The sorrowful scene at the Cross is Old Testament imagery and symbolism related to prophecy and the Judaic traditions. Isaiah 49:21, 54:1-3. and 66:7-11 carry the theme of Mother Zion amid sorrow over the loss of her children, when suddenly she is given a new and large family restored in God’s grace which is cause for rejoicing (Lk 1:46-49; Zeph. 3:14-17). In the words of Raymond E. Brown (The Gospel According to John): “The sorrowful scene at the foot of the Cross represents the birth pangs by which the Spirit of salvation is brought forth (Isaiah 26:17-18) and handed over (John 29:30). In becoming the mother of the beloved disciple (The Christian), Mary is symbolically evocative of Lady Zion who, after birth pangs (interior sorrow) brings forth a new people in joy.”
Paul D. Hanson (Isaiah 40-66) adds: “Zion is not destined to grieve because of the loss she has endured, viz., the death of her Son. Instead, she will be able to compare her former desolation with the bustling activity of returnees (from exile) filling her towns and cities.” According to the author, the three-fold references to the children represent repopulated Zion. The returnees from exile foreshadow all believers in Christ who have been freed from the bondage of sin and impending eternal death, having been ransomed by the precious blood of Christ, but at the reparative cost of his blessed mother’s sorrow and anguish beneath the Cross (Rev 12:4).
Now, why art thou drawn together with grief?
Hast thou no king in thee,
or is thy counsellor perished,
because sorrow hath taken thee
as a woman in labour?
Micah 4, 9
The imperative “Behold” (Heb. hinneh) is sometimes used as a “predicator of existence”, something that looks to a new state of being (the redefinition of Mary’s motherhood). The hinneh clauses emphasize the immediacy of the situation (the crucifixion), and they may be used to point things out for the sake of clarification. For instance, “Behold (here is) Bilhah, my servant. Sleep with her so that she can bear children for me and that I too can have a family by her” (Gen 30:3). Significantly, most hinneh clauses occur in direct speech. They introduce a fact or something actual on which a subsequent statement or command is based and must be closely observed. What Jesus said to the Disciple was “Here is your mother,” meaning she was as much of a mother to him with necessity as Bilhah was a servant of Rachel – and Mary the handmaid of the Lord: “Behold, I am (here is) the handmaid of the Lord” (Lk 1:38).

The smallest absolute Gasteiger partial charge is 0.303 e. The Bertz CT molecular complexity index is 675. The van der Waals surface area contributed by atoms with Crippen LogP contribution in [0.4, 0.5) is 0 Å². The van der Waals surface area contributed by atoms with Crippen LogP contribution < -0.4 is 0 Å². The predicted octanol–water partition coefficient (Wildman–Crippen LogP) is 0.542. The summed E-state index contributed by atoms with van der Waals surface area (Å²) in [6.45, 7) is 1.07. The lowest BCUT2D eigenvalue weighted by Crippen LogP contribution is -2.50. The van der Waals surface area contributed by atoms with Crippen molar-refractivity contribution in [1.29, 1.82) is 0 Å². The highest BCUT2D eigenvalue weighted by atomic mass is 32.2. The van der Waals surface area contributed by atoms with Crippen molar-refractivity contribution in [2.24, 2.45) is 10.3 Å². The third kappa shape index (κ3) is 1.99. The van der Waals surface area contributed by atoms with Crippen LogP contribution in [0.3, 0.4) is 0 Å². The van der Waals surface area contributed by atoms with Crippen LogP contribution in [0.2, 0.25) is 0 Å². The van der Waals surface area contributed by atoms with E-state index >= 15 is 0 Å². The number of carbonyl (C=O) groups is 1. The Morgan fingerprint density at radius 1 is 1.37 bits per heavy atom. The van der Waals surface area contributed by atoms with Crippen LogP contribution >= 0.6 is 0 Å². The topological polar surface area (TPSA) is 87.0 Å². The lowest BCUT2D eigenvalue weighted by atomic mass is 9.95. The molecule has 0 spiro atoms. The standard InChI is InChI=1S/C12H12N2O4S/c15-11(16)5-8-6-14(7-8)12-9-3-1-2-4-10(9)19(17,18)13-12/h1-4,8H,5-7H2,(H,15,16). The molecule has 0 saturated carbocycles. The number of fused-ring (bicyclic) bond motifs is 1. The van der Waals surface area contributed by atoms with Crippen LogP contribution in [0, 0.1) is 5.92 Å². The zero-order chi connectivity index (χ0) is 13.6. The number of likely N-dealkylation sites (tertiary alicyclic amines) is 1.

Mary did not become a mother of John in any sort of figurative sense, as in being like a mother of his by living under the same roof with him. She became his own genuine mother along with all Christ’s other disciples, but in a spiritual and mystical sense. Mary became as much the mother of John and all her Son’s disciples as she did God’s handmaid and spouse of the Holy Spirit (Lk 1:35) with necessity by the will of God.
Since Mary could not have become the Disciple’s mother in a naturally physiological way, but nonetheless his actual mother, she obviously became his mother spiritually; someone he could personally relate to, and not just a metaphor like Mother Zion. The Disciple accepted Mary in his heart as his very own mother – “TOOK HER TO HIS OWN” – and did not merely regard her as the widowed mother of a dear friend who needed to be looked after in his home. Mary’s troubled temporal state, of course, has no bearing on the good news of salvation, so why mention it at all? Nothing contained in the Gospels is purely incidental but is of soteriological import, and that includes Mary’s presence at the wedding feast in Cana where our Lord performs his most significant miracle of eschatological proportion which inaugurates his public ministry, while having called his blessed mother “Woman” from the outset.
Further, the word “Behold” was often used in ancient time as an introduction to a prophetic announcement of judgement pointing to God’s intervention and stood in the immediate context of the messenger formula (Jer. 6:21; 9:6; 10:18). By using this term, Jesus was in fact making a prophetic announcement of eschatological importance that related to his heavenly Father’s intervention back in the Garden of Eden. Jesus wished that it be made known and observed that his mother – the free Woman of promise – was to be the Mother of his one Apostolic Church and of all nations from that point on. It was the Disciple who was placed in his spiritual mother’s care. The redefinition of Mary’s motherhood in the Biblical sense points to a universal state of being that embraces all human souls who exist in the life of grace under the mantle of her maternal patronage and protection from the dark forces of evil (Rev 12:17).